Choreography by Amrita Lahiri based on Rabindranath Tagore’s original writings
This interpretation of Chitrangada retains the original storyline of Tagore's play written in 1913 (the same year that Tagore won the Nobel Prize for Literature): Chitrangada was the only daughter of the king of Manipur. As the only child, she was brought up like a man- she learnt the art of warfare, was skilled in archery, and was the compassionate savior of her people. One day, while she was in the forest hunting, she stumbled upon Arjun, the famous hero of the Mahabharata. For the first time, she falls in love. She offers herself to him, and is rejected. Realising that he is turned off by her manly ways, she prays to the god of love, Madan, to transform her into a beautiful, seductive woman. Her wish is granted- her body is transformed into that of a beautiful woman.
Can the illusion endure? Ultimately Arjuna falls in love with the true masculine Chitrangada in her original form. The story takes us on a journey of emotions and self-acceptance, especially as a woman.
The Kuchipudi repertoire today has many famous pieces such as Bhamakalapam, Dashavatar, and Tarangam, which were originally part of larger dance dramas. The plays are abridged and formatted to suit the solo dancer in performance on stage. The interpretation of Chitrangada Amrita presents in ‘Chitra’ is also a move in this direction. Amrita also uses the technique of vachika abhinaya- or spoken word which is a trademark of the Kuchipudi style. While originally in Kuchipudi these were only spoken in Telugu, this piece uses English and Bengali.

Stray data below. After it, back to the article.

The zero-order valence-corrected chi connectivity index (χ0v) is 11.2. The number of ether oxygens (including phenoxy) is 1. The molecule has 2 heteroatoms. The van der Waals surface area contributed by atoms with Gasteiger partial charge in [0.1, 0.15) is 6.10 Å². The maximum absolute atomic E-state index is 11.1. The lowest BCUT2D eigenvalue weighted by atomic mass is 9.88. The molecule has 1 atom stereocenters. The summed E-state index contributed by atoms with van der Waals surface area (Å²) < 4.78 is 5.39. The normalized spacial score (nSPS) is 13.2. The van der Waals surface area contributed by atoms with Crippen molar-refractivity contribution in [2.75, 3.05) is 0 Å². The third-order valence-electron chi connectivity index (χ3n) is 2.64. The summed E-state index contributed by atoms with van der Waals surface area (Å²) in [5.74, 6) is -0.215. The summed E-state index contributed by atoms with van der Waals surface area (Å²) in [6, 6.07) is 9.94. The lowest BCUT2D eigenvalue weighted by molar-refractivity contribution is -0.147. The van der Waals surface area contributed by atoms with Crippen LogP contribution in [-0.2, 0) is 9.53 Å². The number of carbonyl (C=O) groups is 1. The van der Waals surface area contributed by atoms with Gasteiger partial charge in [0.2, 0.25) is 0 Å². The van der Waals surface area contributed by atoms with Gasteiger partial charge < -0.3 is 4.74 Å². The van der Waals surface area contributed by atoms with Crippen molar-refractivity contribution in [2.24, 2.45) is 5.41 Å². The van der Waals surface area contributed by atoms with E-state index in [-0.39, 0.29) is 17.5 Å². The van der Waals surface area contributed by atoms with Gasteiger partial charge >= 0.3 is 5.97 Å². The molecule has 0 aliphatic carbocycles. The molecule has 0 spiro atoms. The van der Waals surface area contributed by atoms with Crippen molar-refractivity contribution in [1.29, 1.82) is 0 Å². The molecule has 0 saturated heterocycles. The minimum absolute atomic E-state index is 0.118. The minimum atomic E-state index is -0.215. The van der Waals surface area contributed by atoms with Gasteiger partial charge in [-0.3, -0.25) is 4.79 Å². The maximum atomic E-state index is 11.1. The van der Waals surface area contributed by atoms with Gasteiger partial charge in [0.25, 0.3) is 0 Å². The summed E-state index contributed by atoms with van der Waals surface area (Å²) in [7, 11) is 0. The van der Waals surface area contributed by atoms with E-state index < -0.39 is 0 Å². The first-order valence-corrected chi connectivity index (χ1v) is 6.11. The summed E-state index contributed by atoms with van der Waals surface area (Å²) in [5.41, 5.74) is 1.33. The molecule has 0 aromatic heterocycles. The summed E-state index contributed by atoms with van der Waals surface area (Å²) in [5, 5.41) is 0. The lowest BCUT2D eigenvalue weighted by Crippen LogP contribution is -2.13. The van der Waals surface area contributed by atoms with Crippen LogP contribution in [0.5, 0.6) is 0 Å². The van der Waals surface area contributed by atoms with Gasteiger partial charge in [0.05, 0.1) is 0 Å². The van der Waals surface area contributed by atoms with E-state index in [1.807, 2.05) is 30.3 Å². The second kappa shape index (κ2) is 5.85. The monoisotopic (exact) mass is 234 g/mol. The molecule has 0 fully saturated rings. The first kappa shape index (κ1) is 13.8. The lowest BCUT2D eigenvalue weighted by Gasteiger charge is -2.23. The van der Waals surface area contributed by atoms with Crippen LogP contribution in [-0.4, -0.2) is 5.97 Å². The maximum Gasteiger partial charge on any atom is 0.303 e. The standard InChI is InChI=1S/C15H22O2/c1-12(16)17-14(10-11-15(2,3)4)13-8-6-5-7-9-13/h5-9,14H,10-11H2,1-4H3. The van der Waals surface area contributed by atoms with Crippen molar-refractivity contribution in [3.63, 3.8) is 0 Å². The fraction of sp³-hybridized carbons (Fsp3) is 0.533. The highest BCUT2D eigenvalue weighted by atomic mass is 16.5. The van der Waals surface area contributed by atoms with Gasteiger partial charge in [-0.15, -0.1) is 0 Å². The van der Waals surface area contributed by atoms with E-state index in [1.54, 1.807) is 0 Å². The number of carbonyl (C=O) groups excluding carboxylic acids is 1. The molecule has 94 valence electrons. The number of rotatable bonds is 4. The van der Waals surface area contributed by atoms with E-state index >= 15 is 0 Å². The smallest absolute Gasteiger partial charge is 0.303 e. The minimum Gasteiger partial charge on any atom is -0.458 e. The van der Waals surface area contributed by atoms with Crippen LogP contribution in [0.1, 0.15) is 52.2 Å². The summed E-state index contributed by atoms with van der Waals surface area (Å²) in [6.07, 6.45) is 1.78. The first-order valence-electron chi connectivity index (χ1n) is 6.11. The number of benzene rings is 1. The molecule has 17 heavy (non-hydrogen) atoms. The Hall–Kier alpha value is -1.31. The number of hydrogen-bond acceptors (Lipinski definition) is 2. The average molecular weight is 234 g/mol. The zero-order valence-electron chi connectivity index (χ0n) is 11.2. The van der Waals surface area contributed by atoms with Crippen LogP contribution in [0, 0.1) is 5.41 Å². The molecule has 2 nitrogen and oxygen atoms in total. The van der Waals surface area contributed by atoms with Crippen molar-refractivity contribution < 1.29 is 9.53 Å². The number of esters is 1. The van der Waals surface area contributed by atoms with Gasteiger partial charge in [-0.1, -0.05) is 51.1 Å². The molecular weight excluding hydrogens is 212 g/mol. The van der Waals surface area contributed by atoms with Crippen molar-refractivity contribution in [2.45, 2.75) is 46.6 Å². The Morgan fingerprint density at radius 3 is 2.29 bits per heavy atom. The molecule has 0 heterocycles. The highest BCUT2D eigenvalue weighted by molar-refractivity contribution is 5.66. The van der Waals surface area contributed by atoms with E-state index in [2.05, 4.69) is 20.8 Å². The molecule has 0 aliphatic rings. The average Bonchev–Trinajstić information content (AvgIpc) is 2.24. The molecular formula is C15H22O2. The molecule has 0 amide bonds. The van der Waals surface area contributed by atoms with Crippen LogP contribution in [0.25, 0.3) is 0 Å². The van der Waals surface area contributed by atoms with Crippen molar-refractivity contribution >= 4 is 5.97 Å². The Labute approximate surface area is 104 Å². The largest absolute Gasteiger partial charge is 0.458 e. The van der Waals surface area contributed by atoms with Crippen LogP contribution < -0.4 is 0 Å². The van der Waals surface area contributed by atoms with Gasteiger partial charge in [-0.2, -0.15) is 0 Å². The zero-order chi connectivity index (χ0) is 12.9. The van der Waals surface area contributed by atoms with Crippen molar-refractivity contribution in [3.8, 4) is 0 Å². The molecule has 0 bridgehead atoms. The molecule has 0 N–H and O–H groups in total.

Duration: Amrita’s presents a full evening’s performance on Tagore’s work which is of duration 75 minutes. The main piece ‘Chitra’ on Chitrangada is of duration 40 minutes.
Music: This performance uses original songs from Tagore’s work in Bengali, as well as Carnatic compositions by Kuldeep Pai. It is performed as a solo production to recorded music.